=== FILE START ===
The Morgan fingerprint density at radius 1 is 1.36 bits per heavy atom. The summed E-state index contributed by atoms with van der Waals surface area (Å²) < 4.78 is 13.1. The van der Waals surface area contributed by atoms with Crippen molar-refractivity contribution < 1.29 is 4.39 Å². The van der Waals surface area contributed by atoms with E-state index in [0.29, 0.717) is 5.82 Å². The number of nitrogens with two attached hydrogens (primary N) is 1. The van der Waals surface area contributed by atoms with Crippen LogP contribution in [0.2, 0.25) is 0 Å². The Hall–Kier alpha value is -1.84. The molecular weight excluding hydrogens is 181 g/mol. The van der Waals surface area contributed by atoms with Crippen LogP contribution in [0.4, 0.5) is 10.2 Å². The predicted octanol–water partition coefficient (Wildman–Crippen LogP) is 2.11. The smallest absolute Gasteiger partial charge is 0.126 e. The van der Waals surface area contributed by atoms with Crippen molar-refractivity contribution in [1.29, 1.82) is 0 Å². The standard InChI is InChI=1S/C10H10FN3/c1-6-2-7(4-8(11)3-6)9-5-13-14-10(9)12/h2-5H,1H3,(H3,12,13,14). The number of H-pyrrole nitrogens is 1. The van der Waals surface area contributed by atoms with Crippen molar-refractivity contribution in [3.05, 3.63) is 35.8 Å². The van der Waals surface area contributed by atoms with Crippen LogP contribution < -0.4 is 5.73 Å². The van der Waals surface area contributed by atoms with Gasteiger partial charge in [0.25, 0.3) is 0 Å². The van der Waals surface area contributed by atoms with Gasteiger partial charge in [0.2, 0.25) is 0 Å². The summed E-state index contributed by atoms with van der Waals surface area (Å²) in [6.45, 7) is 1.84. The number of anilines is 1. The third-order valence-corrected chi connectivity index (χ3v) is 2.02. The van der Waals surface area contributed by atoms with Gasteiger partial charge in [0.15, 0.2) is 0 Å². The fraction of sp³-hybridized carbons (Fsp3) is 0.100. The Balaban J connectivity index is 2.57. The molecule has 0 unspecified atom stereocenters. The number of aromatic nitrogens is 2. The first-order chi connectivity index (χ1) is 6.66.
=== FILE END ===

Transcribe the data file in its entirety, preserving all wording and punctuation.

The Morgan fingerprint density at radius 1 is 1.36 bits per heavy atom. The summed E-state index contributed by atoms with van der Waals surface area (Å²) < 4.78 is 13.1. The van der Waals surface area contributed by atoms with Crippen molar-refractivity contribution < 1.29 is 4.39 Å². The van der Waals surface area contributed by atoms with E-state index in [0.29, 0.717) is 5.82 Å². The number of nitrogens with two attached hydrogens (primary N) is 1. The van der Waals surface area contributed by atoms with Crippen LogP contribution in [0.2, 0.25) is 0 Å². The Hall–Kier alpha value is -1.84. The molecular weight excluding hydrogens is 181 g/mol. The van der Waals surface area contributed by atoms with Crippen LogP contribution in [0.4, 0.5) is 10.2 Å². The predicted octanol–water partition coefficient (Wildman–Crippen LogP) is 2.11. The smallest absolute Gasteiger partial charge is 0.126 e. The van der Waals surface area contributed by atoms with Crippen molar-refractivity contribution in [1.29, 1.82) is 0 Å². The standard InChI is InChI=1S/C10H10FN3/c1-6-2-7(4-8(11)3-6)9-5-13-14-10(9)12/h2-5H,1H3,(H3,12,13,14). The number of H-pyrrole nitrogens is 1. The van der Waals surface area contributed by atoms with Crippen molar-refractivity contribution in [3.05, 3.63) is 35.8 Å². The van der Waals surface area contributed by atoms with Crippen LogP contribution < -0.4 is 5.73 Å². The van der Waals surface area contributed by atoms with Gasteiger partial charge in [0.25, 0.3) is 0 Å². The van der Waals surface area contributed by atoms with Gasteiger partial charge in [0.2, 0.25) is 0 Å². The summed E-state index contributed by atoms with van der Waals surface area (Å²) in [6.45, 7) is 1.84. The number of anilines is 1. The third-order valence-corrected chi connectivity index (χ3v) is 2.02. The van der Waals surface area contributed by atoms with Gasteiger partial charge in [0.15, 0.2) is 0 Å². The fraction of sp³-hybridized carbons (Fsp3) is 0.100. The Balaban J connectivity index is 2.57. The molecule has 0 unspecified atom stereocenters. The number of aromatic nitrogens is 2. The first-order chi connectivity index (χ1) is 6.66.